Workers compensation has been operating in Australia for many years. The scheme is backed by the philosophy that Australians who are injured or become sick as a result of their work should be compensated and helped, as much as possible, to return to their previous position.
However, legislation surrounding workers compensation in Australia is notoriously complex. Many injured workers don’t understand how workers compensation operates and when they are entitled to make a claim. In this blog, we hope to answer both questions.
How does workers compensation work?
Employers are legally required to take out workers compensation insurance with an approved insurer. When an employee makes a workers compensation claim it is paid by the employer’s workers compensation insurance provider. Workers compensation is, therefore, a form of insurance payment to sick or injured employees.
Workers compensation is a no-fault scheme which means a worker can claim compensation and it is not necessary to prove fault. The processes and legislation surrounding workers compensation vary across states, but generally, an injured employee will need to notify their employer that the employee has suffered an injury and the employer must then refer the matter to their workers compensation insurance provider.
Workers compensation can cover medical expenses, rehabilitation, loss of wages, additional vocational training if required, lump sum compensation if a worker has suffered permanent impairment and benefits for the estate and dependents of workers killed as a result of a work injury.
Are you entitled to workers compensation?
In NSW, generally you are entitled to make a claim if you are a worker and your employment was a substantial contributing factor to the injury.
It is the responsibility of an employer to protect all their employees or “workers”. The definition of a ”worker” is very broad, including casual, part-time and full-time employees as well as “deemed workers”. Some contractors may be deemed workers.
Legislation distinguishes between workers and contractors and several factors are considered when deciding if someone is a worker, including how they are paid, who supplies their tools, the tasks they carry out and who they are directed by. Contractors and volunteers, including unpaid work experience students, should be covered by their own workers compensation insurance, organisation or education institution.
In circumstances where an employee is uninsured, an injured worker may still be entitled to compensation. The injured worker should contact the relevant state authority who will conduct investigations and arrange compensation if required. In these cases, the employer may be subject to heavy penalties and the government authority will try to recover any compensation costs from the employer.
Strict timeframes apply to workers compensation claims and failure to adhere to such deadlines may affect a worker’s rights to claim workers compensation benefits. If you do not report your injury to your employer as soon as possible you may not be entitled to compensation. Compensation claims should be made within six months of the injury.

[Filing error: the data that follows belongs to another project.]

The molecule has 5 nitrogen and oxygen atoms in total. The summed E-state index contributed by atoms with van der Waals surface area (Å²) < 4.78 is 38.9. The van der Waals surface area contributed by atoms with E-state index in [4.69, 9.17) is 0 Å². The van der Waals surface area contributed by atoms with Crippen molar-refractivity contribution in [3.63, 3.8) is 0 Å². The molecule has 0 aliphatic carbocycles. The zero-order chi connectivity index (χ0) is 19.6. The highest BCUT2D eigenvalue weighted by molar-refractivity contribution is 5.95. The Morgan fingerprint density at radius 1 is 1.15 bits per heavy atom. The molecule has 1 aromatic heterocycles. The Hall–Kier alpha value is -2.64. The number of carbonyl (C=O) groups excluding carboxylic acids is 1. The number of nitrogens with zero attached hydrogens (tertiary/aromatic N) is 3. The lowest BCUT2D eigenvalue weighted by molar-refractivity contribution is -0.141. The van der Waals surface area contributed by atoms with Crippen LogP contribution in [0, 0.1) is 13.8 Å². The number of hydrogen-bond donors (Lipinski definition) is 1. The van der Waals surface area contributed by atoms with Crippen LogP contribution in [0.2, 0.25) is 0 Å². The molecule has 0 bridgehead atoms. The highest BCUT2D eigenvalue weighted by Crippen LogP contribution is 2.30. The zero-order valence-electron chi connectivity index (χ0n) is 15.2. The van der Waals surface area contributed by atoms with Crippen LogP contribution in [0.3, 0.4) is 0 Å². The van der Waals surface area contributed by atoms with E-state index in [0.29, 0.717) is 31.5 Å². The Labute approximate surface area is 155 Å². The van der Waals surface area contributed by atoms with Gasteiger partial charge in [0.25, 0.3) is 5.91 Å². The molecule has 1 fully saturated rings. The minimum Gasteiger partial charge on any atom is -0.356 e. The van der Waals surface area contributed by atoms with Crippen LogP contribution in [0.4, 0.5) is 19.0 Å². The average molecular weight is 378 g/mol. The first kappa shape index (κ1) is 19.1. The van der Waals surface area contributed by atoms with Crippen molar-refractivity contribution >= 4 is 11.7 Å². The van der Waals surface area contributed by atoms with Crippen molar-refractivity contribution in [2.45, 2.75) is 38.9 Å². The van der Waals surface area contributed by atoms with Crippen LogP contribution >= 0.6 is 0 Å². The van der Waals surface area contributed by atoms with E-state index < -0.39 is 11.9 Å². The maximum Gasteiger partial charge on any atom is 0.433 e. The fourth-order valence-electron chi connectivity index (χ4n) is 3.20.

Your injury or illness must be a result of your work
Workers are only entitled to workers compensation if the injury, whether physical or psychological was sustained arising out of or in the course of employment and if the employment was a substantial contributing factor to the injury. If the injury is a disease or the aggravation, exacerbation, acceleration or deterioration of an existing condition the employment must be the main contributing factor.
In NSW, injured workers require a WorkCover certificate of capacity from their doctor in order to make a compensation claim. This certificate will include information regarding the medical treatment required and the injured worker’s capacity. These certificates are usually valid for 28 days and an injured worker must update their certificate at the end of this period to maintain their entitlement to workers compensation.
Do you need help?
There are many cases where the circumstances surrounding a work injury aren’t straightforward. For example, workers who are injured during their lunch break or where an existing injury is aggravated. In any workers compensation claim, the assistance of an expert in this area will help you to obtain the best possible outcome.
If you have been injured at work contact the compensation specialists at Taylor & Scott Lawyers as soon as possible. We can advise if you’re entitled to workers compensation and help you receive the maximum benefits you are entitled to. Arrange a meeting with us or call today on 1800 651 671.
All Workers Compensation claims are conducted by Taylor & Scott with a Grant of Legal Assistance from WIRO. This means that you pay absolutely no legal costs whatsoever in pursuing your Workers Compensation claim.
At Taylor & Scott, We Care For You.